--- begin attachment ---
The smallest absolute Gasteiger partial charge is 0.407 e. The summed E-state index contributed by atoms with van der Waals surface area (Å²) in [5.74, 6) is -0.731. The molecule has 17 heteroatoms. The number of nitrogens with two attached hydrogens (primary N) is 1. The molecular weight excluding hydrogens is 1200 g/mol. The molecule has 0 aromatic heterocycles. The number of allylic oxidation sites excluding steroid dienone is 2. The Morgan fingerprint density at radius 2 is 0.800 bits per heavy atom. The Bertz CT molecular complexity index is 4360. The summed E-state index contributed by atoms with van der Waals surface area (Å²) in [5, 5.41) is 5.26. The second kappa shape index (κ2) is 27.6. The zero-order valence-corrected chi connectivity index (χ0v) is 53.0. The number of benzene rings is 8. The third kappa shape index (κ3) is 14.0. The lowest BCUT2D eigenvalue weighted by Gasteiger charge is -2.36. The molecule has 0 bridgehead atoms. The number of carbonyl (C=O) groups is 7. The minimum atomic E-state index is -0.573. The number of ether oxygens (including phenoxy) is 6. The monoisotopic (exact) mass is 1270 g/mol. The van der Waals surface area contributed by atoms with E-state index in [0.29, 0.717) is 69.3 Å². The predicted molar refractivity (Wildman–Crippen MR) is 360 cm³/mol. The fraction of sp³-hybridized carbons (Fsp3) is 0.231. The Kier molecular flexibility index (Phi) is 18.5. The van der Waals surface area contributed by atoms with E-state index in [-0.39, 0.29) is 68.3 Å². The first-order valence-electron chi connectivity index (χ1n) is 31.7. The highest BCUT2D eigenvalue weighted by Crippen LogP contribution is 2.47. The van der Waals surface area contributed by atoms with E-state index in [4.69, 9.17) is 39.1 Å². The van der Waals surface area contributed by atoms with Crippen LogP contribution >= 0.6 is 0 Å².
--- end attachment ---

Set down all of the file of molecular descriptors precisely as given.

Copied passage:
The smallest absolute Gasteiger partial charge is 0.407 e. The summed E-state index contributed by atoms with van der Waals surface area (Å²) in [5.74, 6) is -0.731. The molecule has 17 heteroatoms. The number of nitrogens with two attached hydrogens (primary N) is 1. The molecular weight excluding hydrogens is 1200 g/mol. The molecule has 0 aromatic heterocycles. The number of allylic oxidation sites excluding steroid dienone is 2. The Morgan fingerprint density at radius 2 is 0.800 bits per heavy atom. The Bertz CT molecular complexity index is 4360. The summed E-state index contributed by atoms with van der Waals surface area (Å²) in [5, 5.41) is 5.26. The second kappa shape index (κ2) is 27.6. The zero-order valence-corrected chi connectivity index (χ0v) is 53.0. The number of benzene rings is 8. The third kappa shape index (κ3) is 14.0. The lowest BCUT2D eigenvalue weighted by Gasteiger charge is -2.36. The molecule has 0 bridgehead atoms. The number of carbonyl (C=O) groups is 7. The minimum atomic E-state index is -0.573. The number of ether oxygens (including phenoxy) is 6. The monoisotopic (exact) mass is 1270 g/mol. The van der Waals surface area contributed by atoms with E-state index in [0.29, 0.717) is 69.3 Å². The predicted molar refractivity (Wildman–Crippen MR) is 360 cm³/mol. The fraction of sp³-hybridized carbons (Fsp3) is 0.231. The Kier molecular flexibility index (Phi) is 18.5. The van der Waals surface area contributed by atoms with E-state index in [-0.39, 0.29) is 68.3 Å². The first-order valence-electron chi connectivity index (χ1n) is 31.7. The highest BCUT2D eigenvalue weighted by Crippen LogP contribution is 2.47. The van der Waals surface area contributed by atoms with E-state index in [4.69, 9.17) is 39.1 Å². The van der Waals surface area contributed by atoms with Crippen LogP contribution >= 0.6 is 0 Å².